Abstract and Keywords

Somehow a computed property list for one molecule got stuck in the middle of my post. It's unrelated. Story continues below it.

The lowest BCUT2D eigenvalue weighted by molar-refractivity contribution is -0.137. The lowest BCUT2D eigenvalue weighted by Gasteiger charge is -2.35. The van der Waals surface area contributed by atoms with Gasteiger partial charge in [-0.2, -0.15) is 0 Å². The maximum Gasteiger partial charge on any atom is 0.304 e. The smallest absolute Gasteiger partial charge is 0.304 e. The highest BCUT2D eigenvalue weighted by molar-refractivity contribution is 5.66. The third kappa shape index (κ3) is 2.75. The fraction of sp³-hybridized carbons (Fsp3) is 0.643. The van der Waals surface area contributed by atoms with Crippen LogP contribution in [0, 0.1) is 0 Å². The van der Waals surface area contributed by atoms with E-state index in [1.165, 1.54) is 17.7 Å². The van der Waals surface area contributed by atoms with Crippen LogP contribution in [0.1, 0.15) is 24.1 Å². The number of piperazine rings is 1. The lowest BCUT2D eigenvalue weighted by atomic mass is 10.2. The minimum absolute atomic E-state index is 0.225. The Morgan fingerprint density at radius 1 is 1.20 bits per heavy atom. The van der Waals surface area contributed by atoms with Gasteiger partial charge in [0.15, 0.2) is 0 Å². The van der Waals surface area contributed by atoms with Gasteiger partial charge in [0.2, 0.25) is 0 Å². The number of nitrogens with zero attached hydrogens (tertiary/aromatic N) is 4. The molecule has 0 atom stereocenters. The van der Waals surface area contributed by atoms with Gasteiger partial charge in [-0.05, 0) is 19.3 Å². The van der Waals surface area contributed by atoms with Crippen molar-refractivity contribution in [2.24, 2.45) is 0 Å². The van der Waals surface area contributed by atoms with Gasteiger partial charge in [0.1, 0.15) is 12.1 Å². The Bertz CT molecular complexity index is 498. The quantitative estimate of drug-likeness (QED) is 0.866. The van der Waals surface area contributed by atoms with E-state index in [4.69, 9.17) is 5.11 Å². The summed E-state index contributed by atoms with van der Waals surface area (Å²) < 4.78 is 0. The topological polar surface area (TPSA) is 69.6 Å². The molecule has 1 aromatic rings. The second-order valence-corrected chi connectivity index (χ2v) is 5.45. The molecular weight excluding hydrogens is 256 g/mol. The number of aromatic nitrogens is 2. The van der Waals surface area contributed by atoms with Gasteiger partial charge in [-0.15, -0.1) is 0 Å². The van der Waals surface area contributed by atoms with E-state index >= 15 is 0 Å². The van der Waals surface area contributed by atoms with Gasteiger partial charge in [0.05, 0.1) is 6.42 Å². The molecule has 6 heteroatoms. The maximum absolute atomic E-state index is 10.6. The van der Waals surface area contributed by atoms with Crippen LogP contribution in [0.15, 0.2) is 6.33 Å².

This chapter proposes that educators can draw productive consequences for qualitative assessment in music education from C. S. Peirce’s and John Dewey’s views on how qualities operate in experience. Peirce saw qualities as meaning-potentials, to be actualized as generalized signs in the process of inquiry. Dewey made qualities phenomenological cornerstones of grasping a world in flux, transformed into habits of action that can be interpreted as meaningful in certain contexts. For Dewey, optimally, such transformation amounts to “consummatory experiences” characterized by “esthetic” qualities that are best represented by the arts. Together, Peirce’s and Dewey’s views suggest that developing contextual aesthetic judgment could be an important strategy for qualitative assessment in music education. This also provides a basis for understanding how values are drawn out from experience. In line with Dewey, this chapter calls this process “evaluation,” arguing that qualitative assessment concerns as much ethical as aesthetic matters. One way to specify this claim is to say that evaluation is conducive to equality, implying that there is a close bond between recognition of the uniqueness of qualitative experience and a democratic way of life. As a sounding board for these thoughts, the chapter uses the new Finnish national Core Curriculum for Basic Education, suggesting ways to approach qualitative assessment that are conducive to its cognitive, aesthetic, ethical, and political goals.
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